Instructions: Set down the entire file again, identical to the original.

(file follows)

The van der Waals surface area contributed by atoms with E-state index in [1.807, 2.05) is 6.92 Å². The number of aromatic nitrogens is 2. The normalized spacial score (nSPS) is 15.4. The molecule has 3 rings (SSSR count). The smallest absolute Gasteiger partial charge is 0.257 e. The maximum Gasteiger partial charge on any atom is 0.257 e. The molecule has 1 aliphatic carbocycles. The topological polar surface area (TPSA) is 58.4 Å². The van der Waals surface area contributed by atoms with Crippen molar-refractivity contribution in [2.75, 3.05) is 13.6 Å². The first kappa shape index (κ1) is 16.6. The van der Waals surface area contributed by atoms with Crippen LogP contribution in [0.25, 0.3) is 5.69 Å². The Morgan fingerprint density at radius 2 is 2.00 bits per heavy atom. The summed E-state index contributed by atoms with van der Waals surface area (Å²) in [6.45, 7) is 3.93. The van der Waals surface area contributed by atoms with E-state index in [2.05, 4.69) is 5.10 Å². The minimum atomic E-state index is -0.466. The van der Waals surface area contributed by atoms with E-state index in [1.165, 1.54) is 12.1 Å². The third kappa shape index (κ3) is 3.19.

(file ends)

The van der Waals surface area contributed by atoms with E-state index in [1.807, 2.05) is 6.92 Å². The number of aromatic nitrogens is 2. The normalized spacial score (nSPS) is 15.4. The molecule has 3 rings (SSSR count). The smallest absolute Gasteiger partial charge is 0.257 e. The maximum Gasteiger partial charge on any atom is 0.257 e. The molecule has 1 aliphatic carbocycles. The topological polar surface area (TPSA) is 58.4 Å². The van der Waals surface area contributed by atoms with Crippen molar-refractivity contribution in [2.75, 3.05) is 13.6 Å². The first kappa shape index (κ1) is 16.6. The van der Waals surface area contributed by atoms with Crippen LogP contribution in [0.25, 0.3) is 5.69 Å². The Morgan fingerprint density at radius 2 is 2.00 bits per heavy atom. The summed E-state index contributed by atoms with van der Waals surface area (Å²) in [6.45, 7) is 3.93. The van der Waals surface area contributed by atoms with E-state index in [2.05, 4.69) is 5.10 Å². The minimum atomic E-state index is -0.466. The van der Waals surface area contributed by atoms with E-state index in [1.165, 1.54) is 12.1 Å². The third kappa shape index (κ3) is 3.19.